Eighteen states received a third round of federal funding intended to help them start or expand prekindergarten, but the program is now subject to a new administration's priorities.
Back in 2007, Rep. Tom Price, R-Ga., nominated to head the Department of Health and Human Services, pushed a proposal to have Head Start funds managed by states.
Easy passage in Ohio demonstrated the popularity of preschool in Cincinnati and Dayton, but Missouri voters say no to a cigarette tax increase that would have supported early learning.
In the South, Head Start children are somewhat more poor than children enrolled in the program nationally, among other differences outlined in an analysis by the Institute for Child Success.
At the University of Virginia, Secretary John B. King Jr. said that access to a low-quality preschool program is "no access at all."
Local and state agencies can best serve young children and their families by working together to provide comprehensive services, says a new federal policy statement.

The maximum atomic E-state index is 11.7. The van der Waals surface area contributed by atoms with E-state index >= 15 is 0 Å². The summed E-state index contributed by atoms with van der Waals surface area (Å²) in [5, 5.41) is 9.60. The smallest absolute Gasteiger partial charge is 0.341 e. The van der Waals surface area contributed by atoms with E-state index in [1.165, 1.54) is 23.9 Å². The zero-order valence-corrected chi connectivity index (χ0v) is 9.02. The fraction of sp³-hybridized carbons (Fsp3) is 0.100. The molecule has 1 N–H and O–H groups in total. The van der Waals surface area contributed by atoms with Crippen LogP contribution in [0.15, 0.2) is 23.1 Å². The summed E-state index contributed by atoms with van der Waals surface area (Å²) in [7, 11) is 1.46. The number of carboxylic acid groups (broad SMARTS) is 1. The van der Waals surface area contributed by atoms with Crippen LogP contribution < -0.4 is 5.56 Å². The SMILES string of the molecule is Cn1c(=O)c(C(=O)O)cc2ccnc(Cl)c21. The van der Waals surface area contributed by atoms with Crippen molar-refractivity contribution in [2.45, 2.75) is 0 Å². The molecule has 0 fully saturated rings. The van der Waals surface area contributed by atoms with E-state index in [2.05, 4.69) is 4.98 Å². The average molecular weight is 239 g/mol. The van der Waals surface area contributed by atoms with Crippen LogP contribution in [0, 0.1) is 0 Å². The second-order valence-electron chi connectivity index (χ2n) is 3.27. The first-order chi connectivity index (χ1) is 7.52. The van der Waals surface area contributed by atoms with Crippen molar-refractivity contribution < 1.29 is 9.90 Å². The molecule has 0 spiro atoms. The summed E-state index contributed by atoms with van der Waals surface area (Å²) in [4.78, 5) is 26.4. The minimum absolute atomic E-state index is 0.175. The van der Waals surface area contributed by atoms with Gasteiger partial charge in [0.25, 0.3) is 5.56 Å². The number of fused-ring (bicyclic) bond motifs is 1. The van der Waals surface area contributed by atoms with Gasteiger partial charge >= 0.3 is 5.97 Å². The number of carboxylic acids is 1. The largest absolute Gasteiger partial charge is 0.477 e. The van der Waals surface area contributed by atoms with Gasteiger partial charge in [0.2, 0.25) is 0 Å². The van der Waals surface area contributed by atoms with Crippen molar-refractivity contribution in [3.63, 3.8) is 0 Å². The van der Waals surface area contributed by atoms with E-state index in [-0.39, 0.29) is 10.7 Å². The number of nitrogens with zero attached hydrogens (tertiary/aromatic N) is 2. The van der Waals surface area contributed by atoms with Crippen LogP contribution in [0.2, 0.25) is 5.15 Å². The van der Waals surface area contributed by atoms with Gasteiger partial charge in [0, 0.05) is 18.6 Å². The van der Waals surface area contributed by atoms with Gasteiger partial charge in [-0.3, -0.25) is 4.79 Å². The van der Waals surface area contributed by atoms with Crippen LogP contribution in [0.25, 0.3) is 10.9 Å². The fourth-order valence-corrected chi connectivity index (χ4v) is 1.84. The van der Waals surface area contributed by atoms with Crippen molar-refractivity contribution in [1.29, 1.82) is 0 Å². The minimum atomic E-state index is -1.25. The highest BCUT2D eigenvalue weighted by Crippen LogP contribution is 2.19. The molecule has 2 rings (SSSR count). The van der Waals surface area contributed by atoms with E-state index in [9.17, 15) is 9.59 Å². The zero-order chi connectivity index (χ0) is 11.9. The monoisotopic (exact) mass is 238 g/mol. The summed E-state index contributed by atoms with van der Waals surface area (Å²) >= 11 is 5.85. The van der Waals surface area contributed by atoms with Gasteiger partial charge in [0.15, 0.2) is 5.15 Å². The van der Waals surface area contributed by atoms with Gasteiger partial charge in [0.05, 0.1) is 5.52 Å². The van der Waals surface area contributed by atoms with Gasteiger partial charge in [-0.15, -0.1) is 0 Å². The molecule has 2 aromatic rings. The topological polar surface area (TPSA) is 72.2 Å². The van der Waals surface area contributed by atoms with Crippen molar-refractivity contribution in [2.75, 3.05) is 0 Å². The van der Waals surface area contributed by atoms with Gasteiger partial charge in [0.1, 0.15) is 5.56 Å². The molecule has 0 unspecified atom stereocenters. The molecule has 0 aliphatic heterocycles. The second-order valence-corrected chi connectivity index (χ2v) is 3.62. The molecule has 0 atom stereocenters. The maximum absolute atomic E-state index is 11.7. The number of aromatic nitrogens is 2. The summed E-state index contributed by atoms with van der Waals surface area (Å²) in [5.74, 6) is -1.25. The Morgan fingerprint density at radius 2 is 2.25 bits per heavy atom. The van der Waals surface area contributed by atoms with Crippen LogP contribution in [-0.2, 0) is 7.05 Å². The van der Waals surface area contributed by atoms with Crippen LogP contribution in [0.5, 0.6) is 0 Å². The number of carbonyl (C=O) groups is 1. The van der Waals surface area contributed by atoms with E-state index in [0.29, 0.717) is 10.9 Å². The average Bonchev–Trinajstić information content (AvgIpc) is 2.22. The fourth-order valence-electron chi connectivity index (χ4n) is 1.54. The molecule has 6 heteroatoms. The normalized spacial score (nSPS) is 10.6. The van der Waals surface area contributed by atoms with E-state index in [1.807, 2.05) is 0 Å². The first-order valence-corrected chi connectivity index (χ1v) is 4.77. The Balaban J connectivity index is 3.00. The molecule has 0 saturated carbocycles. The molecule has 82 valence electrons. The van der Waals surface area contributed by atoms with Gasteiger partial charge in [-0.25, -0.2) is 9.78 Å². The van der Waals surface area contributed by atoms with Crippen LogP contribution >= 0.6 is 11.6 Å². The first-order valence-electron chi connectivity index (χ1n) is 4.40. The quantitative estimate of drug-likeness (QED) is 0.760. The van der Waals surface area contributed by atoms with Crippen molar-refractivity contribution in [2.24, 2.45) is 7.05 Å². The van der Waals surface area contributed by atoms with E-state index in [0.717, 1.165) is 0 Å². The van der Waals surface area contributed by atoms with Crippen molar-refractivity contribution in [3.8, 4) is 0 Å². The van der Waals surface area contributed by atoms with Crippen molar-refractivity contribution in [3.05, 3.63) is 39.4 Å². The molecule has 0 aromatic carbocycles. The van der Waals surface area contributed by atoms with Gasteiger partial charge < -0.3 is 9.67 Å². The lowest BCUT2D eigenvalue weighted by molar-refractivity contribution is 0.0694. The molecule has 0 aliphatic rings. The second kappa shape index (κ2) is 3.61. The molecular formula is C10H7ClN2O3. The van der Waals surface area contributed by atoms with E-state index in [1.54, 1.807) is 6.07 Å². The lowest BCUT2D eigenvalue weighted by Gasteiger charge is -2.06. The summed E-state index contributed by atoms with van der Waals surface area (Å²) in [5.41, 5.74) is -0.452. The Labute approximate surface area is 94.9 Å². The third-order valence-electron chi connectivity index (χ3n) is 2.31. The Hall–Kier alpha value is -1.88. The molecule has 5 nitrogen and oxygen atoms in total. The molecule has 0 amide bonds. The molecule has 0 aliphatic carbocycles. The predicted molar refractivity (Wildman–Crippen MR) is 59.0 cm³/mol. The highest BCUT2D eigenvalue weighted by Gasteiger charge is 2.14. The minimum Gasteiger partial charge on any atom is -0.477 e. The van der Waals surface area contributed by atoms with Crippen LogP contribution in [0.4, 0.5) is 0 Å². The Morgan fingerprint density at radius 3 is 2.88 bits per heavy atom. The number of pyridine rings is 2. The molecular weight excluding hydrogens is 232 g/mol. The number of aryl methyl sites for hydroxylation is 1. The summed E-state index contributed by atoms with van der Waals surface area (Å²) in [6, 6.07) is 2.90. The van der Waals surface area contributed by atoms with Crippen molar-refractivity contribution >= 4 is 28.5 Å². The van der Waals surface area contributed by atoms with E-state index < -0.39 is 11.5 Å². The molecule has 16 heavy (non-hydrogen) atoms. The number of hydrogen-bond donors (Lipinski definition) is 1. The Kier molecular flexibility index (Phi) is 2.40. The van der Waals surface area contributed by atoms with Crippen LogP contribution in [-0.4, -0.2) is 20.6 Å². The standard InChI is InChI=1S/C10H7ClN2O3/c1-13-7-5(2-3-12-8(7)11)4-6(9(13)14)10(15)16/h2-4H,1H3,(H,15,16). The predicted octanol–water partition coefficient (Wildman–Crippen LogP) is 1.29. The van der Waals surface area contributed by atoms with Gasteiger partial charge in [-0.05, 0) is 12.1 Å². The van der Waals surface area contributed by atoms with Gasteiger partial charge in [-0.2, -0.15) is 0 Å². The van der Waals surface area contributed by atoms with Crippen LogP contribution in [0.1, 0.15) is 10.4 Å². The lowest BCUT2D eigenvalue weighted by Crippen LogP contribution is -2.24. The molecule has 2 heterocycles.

A Vanderbilt University researcher shares some sobering, if preliminary, findings about long-term effectiveness during a panel sponsored by a Washington think tank.
Instead of urging a blanket prohibition on media use for children under 2 years old, the American Academy of Pediatricians urges families to adopt a personalized "media use plan."
The guidance notes that support for early learning is woven throughout the new law and outlines ways states and districts can use federal funds to support young learners.
Kindergarten entry assessments are supposed to help teachers tailor lessons for young students, but their use does not correlate to better reading and math scores, a study finds.